"Toxic fracking chemicals intentionally spewed onto private property in Ohio" by Amy Mall is a Natural Resources Defense Council Staff Blog.  Ms.Mall interviews a Monroe County, Ohio landowner who is not opposed to oil and gas extraction.  However, he is against the irresponsible actions taken by the oil company that took place on his land. He claims, with photo proof, that the chemical laden fracturing fluid was spewed all over his land, and eventually ran into the creeks with go to the Ohio and Mississippi River, estimated at 350,000 to 500,000 gallons.  He learned that the chemicals involved were extremely dangerous and cancer-causing. Mr.Boyd feel that his land is a total loss, no longer usable for any reason.  This article was persuasive in telling of a particular example from an outraged landowner who even describes himself as "not a green tree hugger" (Boyd).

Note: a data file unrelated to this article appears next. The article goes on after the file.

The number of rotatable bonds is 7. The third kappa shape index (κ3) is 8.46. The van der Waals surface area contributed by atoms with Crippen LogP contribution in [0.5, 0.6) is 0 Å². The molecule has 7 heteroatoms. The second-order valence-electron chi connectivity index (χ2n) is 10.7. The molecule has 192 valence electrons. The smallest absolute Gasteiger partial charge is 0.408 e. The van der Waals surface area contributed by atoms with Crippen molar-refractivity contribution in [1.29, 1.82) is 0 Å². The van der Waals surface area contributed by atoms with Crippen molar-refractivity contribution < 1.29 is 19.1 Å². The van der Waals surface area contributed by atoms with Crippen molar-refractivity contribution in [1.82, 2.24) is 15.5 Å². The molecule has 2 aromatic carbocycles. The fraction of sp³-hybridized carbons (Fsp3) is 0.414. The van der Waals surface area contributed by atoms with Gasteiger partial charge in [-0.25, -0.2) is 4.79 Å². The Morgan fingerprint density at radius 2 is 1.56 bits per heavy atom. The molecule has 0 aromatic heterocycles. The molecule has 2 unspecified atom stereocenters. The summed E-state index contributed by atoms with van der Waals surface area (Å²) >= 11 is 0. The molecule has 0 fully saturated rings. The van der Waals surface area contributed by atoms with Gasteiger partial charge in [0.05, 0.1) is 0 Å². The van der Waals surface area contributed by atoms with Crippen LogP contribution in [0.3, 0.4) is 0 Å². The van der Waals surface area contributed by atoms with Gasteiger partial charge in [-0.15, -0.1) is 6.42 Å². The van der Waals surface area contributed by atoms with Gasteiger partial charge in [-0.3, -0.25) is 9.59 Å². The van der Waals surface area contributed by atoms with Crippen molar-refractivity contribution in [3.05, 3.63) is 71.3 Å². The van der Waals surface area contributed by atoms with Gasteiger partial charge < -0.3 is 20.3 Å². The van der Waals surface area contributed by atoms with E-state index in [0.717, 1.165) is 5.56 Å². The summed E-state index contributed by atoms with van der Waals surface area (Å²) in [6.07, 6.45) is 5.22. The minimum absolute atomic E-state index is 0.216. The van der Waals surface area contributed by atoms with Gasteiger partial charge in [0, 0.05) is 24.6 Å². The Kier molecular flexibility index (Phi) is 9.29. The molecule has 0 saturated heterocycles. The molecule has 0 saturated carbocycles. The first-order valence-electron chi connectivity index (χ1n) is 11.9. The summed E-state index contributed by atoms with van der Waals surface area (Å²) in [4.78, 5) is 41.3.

The last blog I use is "Pennsylvania fracking water being disposed in Ohio" by Timothy Puko.  This article differs from the other blogs I read in that it discusses another aspect of the new nation-wide drilling process that is affecting Ohio.  It begins with "Pennsylvania's waste is becoming Ohio's million-dollar treasure" (Puko Mr.Puko explains that the extensive drilling happening in Pensylvania's  portion of the Marcellus Shale.  The state has been relying completely on Ohio to take the toxic waste fluid from drilling, amounting to 14.8 million gallons just in the last half yr. of 2010.   Ohio charges top dollar for "storing" this waste, thus making a huge profit while ruining the land.  The author of this blog did not portray bias, but simply provided the factual information regarding this ugly business.

Thursday, October 13, 2011